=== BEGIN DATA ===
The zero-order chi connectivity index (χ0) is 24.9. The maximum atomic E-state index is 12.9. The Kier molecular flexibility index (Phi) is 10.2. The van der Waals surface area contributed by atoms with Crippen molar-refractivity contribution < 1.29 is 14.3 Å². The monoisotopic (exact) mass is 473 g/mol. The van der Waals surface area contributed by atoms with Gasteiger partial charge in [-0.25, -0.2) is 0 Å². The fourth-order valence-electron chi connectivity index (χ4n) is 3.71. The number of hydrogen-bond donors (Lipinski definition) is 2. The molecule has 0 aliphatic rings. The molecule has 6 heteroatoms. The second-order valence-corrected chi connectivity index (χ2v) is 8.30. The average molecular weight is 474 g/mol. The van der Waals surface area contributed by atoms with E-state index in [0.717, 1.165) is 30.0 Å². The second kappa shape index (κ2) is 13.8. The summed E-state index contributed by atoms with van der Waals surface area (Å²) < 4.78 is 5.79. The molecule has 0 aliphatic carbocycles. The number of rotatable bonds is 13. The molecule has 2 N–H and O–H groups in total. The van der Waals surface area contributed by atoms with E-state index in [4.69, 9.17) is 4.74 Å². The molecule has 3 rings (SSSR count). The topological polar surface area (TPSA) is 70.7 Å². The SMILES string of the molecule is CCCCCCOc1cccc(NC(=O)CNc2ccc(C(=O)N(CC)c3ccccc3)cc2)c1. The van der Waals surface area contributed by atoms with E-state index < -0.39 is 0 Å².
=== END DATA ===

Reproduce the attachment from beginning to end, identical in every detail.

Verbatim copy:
The zero-order chi connectivity index (χ0) is 24.9. The maximum atomic E-state index is 12.9. The Kier molecular flexibility index (Phi) is 10.2. The van der Waals surface area contributed by atoms with Crippen molar-refractivity contribution < 1.29 is 14.3 Å². The monoisotopic (exact) mass is 473 g/mol. The van der Waals surface area contributed by atoms with Gasteiger partial charge in [-0.25, -0.2) is 0 Å². The fourth-order valence-electron chi connectivity index (χ4n) is 3.71. The number of hydrogen-bond donors (Lipinski definition) is 2. The molecule has 0 aliphatic rings. The molecule has 6 heteroatoms. The second-order valence-corrected chi connectivity index (χ2v) is 8.30. The average molecular weight is 474 g/mol. The van der Waals surface area contributed by atoms with E-state index in [0.717, 1.165) is 30.0 Å². The second kappa shape index (κ2) is 13.8. The summed E-state index contributed by atoms with van der Waals surface area (Å²) < 4.78 is 5.79. The molecule has 0 aliphatic carbocycles. The number of rotatable bonds is 13. The molecule has 2 N–H and O–H groups in total. The van der Waals surface area contributed by atoms with E-state index in [4.69, 9.17) is 4.74 Å². The molecule has 3 rings (SSSR count). The topological polar surface area (TPSA) is 70.7 Å². The SMILES string of the molecule is CCCCCCOc1cccc(NC(=O)CNc2ccc(C(=O)N(CC)c3ccccc3)cc2)c1. The van der Waals surface area contributed by atoms with E-state index < -0.39 is 0 Å².